companies will no longer be able to refuse health insurance to "at-risk" patients. before, if you tested positive for cancer or another deathly illness, insurance companies were capable of dropping your coverage.
anyone making under 88,000 a year will get a tax cut to help them purchase health insurance.
if you buy your own insurance right now, you will pay 10-13% more than you used to.
there is now no limit on how much coverage you get from your insurance. some companies used to employ a "lifetime limit" so if you required too much money for health care you would eventually no longer be covered.
if you are paying more than 9.5% of your income for your employer to insure you, you will get tax cuts.
by 2020, medicare will cover prescription medicine 100%
children cannot be excluded in health care.
you will receive free medicare if you make less than 133% income below the poverty level.
premiums for old people cannot be more than 3 times more than for young.
if you have religious objections or financial hardship, you do not have to purchase health insurance.
if you'd pay more than 8% of your income to buy health insurance, you don't have to.
if you're under 30 you can buy a plan that just covers emergency care and 3 check ups a year.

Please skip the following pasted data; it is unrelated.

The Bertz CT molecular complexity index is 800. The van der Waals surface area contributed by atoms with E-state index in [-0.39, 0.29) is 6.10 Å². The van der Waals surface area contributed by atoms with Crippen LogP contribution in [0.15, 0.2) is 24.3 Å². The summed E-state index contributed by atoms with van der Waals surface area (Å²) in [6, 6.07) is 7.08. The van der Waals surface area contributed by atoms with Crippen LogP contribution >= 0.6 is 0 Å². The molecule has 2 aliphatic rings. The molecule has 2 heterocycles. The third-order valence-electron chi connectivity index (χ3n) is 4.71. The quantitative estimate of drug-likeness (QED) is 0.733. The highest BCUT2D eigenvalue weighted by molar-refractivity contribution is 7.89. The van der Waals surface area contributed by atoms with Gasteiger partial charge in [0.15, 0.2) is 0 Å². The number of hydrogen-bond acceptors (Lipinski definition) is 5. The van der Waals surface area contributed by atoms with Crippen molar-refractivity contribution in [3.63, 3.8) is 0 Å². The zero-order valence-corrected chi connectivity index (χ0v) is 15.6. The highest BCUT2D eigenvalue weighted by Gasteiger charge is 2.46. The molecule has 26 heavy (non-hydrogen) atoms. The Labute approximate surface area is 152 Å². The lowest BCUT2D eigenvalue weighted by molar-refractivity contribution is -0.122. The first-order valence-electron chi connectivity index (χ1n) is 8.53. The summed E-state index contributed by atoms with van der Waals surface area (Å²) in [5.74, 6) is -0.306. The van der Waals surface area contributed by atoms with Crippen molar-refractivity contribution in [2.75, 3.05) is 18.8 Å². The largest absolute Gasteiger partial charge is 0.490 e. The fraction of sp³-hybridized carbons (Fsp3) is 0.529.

you will NOT be forced to take a certain plan, you can choose for yourself.
you will NOT be forced to drop your current plan or company- buying insurance through the state is only optional.
there will NOT be a government health insurance company that will compete against private companies.
employers will NOT be forced to offer health insurance to their employees.
illegal immigrants will NOT be able to purchase health care.
many people don't want to pay more because they already have insurance. we need to think about the people that don't.
here is a link so you can see how the health care reform will affect you:
There is apparently a waver you can sign to get out of buying a health insurance plan; millions of people will either do that, or simply not buy health insurance because they have no money. It will leave millions of people out, and millions of people will join the under insured--life saving practices can still be denied, people can die or go bankrupt to protect the health insurance industries profits. A single payer system, like the proposed HR676 would have covered alternative medicine, dental, and mental health benefits--the minimum plan that poor people might be forced to buy under this proposal will certainly not cover all of that. I think many rawfoodists could still have use of naturopathic dentists, healing therapists, etc.